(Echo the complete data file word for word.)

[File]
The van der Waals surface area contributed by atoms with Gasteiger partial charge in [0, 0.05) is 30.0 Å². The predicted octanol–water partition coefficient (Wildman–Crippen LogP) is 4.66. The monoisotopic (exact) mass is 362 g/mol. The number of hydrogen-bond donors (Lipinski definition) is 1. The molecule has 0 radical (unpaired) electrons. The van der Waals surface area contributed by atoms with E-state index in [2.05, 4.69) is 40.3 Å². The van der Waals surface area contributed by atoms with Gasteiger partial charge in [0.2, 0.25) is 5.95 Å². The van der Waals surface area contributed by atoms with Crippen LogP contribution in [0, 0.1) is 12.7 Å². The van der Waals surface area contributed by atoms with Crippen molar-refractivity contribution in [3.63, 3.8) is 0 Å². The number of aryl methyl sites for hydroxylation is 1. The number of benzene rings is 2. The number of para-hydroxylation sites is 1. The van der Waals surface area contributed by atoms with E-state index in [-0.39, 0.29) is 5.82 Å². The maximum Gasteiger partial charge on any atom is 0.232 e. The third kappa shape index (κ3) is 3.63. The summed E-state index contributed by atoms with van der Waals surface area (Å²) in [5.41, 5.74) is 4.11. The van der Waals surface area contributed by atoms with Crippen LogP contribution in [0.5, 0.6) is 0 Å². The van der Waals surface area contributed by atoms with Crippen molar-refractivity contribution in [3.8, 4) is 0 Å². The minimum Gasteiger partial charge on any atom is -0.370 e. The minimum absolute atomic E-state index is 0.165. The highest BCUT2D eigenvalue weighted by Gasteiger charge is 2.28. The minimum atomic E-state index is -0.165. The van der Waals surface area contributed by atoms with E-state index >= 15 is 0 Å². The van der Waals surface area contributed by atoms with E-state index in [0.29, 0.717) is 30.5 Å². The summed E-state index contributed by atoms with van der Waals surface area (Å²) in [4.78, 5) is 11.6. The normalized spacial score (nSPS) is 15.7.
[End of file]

The van der Waals surface area contributed by atoms with Gasteiger partial charge in [0, 0.05) is 30.0 Å². The predicted octanol–water partition coefficient (Wildman–Crippen LogP) is 4.66. The monoisotopic (exact) mass is 362 g/mol. The number of hydrogen-bond donors (Lipinski definition) is 1. The molecule has 0 radical (unpaired) electrons. The van der Waals surface area contributed by atoms with E-state index in [2.05, 4.69) is 40.3 Å². The van der Waals surface area contributed by atoms with Gasteiger partial charge in [0.2, 0.25) is 5.95 Å². The van der Waals surface area contributed by atoms with Crippen LogP contribution in [0, 0.1) is 12.7 Å². The van der Waals surface area contributed by atoms with Crippen molar-refractivity contribution in [3.63, 3.8) is 0 Å². The number of aryl methyl sites for hydroxylation is 1. The number of benzene rings is 2. The number of para-hydroxylation sites is 1. The van der Waals surface area contributed by atoms with E-state index in [-0.39, 0.29) is 5.82 Å². The maximum Gasteiger partial charge on any atom is 0.232 e. The third kappa shape index (κ3) is 3.63. The summed E-state index contributed by atoms with van der Waals surface area (Å²) in [5.41, 5.74) is 4.11. The van der Waals surface area contributed by atoms with Crippen LogP contribution in [0.5, 0.6) is 0 Å². The van der Waals surface area contributed by atoms with Crippen molar-refractivity contribution in [3.8, 4) is 0 Å². The minimum Gasteiger partial charge on any atom is -0.370 e. The minimum absolute atomic E-state index is 0.165. The highest BCUT2D eigenvalue weighted by Gasteiger charge is 2.28. The minimum atomic E-state index is -0.165. The van der Waals surface area contributed by atoms with E-state index >= 15 is 0 Å². The van der Waals surface area contributed by atoms with E-state index in [0.29, 0.717) is 30.5 Å². The summed E-state index contributed by atoms with van der Waals surface area (Å²) in [4.78, 5) is 11.6. The normalized spacial score (nSPS) is 15.7.